Somme: La Boisselle to Contalmaison

We begin Season 4 of the podcast with a walk between the Somme villages of La Boisselle and Contalmaison, the scene of heavy fighting in July 1916. We see memorials, battlefield cemeteries and discover the stories of those who walked here more than a century ago.


IGN Aerial Photo from 1950:

IGN Image from 1950 (See IGN Website)

Order of Battle 19th (Western) Division: Long, Long Trail website.

Order of Battle 34th Division: Long, Long Trail website.


Podcast Extras:

27 Comments on “Somme: La Boisselle to Contalmaison

  1. Macrae’s Battalion Memorial, Contalmaison. Never got a mention, you spoke of English football and nothing about the Scottish football connection. How come ?


    • Because the walk didn’t go into that part of the village and that’s a story for another day! I can’t get every story into every episode! This one was already over an hour long.

      Liked by 1 person

  2. So glad to have you back Paul! Best wishes for a full recovery from 🇨🇦! The Somme is still one of my favourite places.

    Liked by 1 person

  3. Hi Paul. Thanks for another. Get well soon! I struggle often lining up your map and your words to locations. Question. You keep saying the place Picady. I do not see that term on map. You also say La Boiselle. But map says Ovilliers La Boisselle. Is what you say a slightly different location from map? Also, is there a way you can indicate on all maps the start and the finish point of the walk? I dont begin listening until I have my bearings on the maps. But today its a bit more challenging. I have to get into your talk a fair bit before I know where you are, which way you are heading next, and by trying to do that, I miss key parts of your story while i’m surveying the map to find where you are and where you are going.

    I still want to Buy You a Coffee but as I mentioned before, the website just wants me to set up an account to receive funds from others. Its not clear how I can just Buy You A Coffee with my Canadian Credit Card. I want to be able to participate in your Extras but Ive missed several now because i cannot figure how to Buy You A Coffee.

    Im praying we get this figured out.


    • Hi Steve – when I visit there is an orange button. You press this and it asks for your email and credit card details. And it’s as simple as that.

      Regarding maps, I can only overlay a route, I can’t edit the route or the place names. This is the simplest and easiest solution using Google Maps. To start putting on extra details would take time I don’t have.

      Regarding La Boisselle, the walk starts there outside the church on the left of the map. The neighbouring village is Ovillers, now called Ovillers-la-Boiselle as both villages are in the same commune today.

      Hope that helps?


  4. I’m not long after getting Covid (after dodging it for two years too). You have my total sympathy (and empathy!!). Cracking podcast as always. Cheers.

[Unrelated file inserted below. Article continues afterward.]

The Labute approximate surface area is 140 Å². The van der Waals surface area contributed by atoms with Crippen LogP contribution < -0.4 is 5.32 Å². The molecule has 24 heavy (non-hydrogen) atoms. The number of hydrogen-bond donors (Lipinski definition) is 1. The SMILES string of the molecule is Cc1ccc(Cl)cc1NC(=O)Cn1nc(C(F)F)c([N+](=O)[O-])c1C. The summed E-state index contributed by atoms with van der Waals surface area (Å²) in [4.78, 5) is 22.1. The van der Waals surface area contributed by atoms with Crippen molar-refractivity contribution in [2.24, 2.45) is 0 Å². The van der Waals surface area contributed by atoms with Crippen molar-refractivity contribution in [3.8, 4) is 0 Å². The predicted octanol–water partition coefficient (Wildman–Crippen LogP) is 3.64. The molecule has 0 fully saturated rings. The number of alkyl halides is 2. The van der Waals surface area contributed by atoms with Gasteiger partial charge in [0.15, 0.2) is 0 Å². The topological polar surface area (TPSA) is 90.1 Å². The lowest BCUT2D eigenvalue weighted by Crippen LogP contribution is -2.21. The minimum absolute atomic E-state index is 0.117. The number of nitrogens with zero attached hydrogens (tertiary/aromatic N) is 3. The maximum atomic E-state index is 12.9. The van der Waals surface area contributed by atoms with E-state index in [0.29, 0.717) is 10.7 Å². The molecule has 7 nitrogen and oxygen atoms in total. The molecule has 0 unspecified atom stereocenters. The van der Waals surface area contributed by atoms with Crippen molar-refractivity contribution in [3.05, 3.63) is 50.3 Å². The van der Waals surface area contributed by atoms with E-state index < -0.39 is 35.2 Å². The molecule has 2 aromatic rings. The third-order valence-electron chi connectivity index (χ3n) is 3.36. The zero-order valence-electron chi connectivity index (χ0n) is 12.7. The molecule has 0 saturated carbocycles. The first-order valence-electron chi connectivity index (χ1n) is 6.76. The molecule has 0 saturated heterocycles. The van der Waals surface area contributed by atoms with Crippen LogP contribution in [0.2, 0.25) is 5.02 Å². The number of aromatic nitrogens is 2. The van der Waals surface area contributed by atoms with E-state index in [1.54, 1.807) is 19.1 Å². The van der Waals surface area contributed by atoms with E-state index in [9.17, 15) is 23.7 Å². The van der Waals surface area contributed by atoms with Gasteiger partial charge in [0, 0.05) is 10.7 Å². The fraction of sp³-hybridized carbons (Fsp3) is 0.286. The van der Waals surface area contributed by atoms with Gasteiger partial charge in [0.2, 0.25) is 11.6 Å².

Liked by 1 person

  5. Superb as always Paul. Introduced the podcast to my replacement at work today so hopefully another listener.

    Liked by 1 person

  6. Thanks Paul, Covid seems rampant at the moment most people I know including myself have had it recently. We are staying at a gite in la boiselle (before moving onto Ypres) again in June so I will do this walk soon. Is it mostly on tarmac or is there tracks to walk on?
    I have visited Bell’s redoubt and his grave on a previous visit and as my work takes me often to Harrogate I often visit his new memorial stone in the centre of the town, after a coffee in Betty’s.

    Liked by 1 person

  7. Hi Paul

    Just wanted to say I love your podcast which I only recently discovered and I am already half way through. I just wanted to say that my brother in law family business J & H M Dickson Ltd of Glasgow now known as Sackmaker was established by his grandfather in 1915 to make sandbags for the army as trench warfare developed. He supplied all the thousands upon thousands sandbags that were used in your favourite film 1917 and all were made exactly as they were in 1915 and that is why it looks so authentic. Keep up the great work and I will soon be catching up with you. I am also writing a book on the Battle of Loos as this had a huge impact on SCotland as you know so well on what was “most unfavourable ground” The gas cylinders being used were known as “oofts” as that was the sound the carrying parties made when they first picked them up to transport through the communication trenches.

    Liked by 1 person

  8. Hi mate
    Great as ever.
    Just last week I stood at the ‘tree’ on the British front line, after walking from Becourt. I stayed a few minutes, truly an atmospheric spot looking back to the wood, through the support lines. Following the comms trench leading to the front, imagining the thought processes as the lads came forward. I’ll never forget it….and will revisit as often as possible.
    Thanks again

    Liked by 1 person

  9. Hi Paul,

    Sorry to read that you have had Covid and I hope that you are on the mend.

    Thanks for another interesting and informative podcast. When I am next in Bury I will check out the LF church memorial. Regarding the missing cross, have you tried the archives section of the Fusilier Museum in the town? They have an excellent section on WW1.

    Liked by 1 person

  10. Hi Paul

    Just listened to this again. Where can I find out more about the discrediting of Liddel-Hart’s views on the conduct of WW1? His Wikepedia entry, under “controversies” was more concerned about his alleged influence over the likes of Guderian and the development of the Blitzkrieg and the post war “myth of the clean Wehrmacht”. Thanks.

    Liked by 1 person

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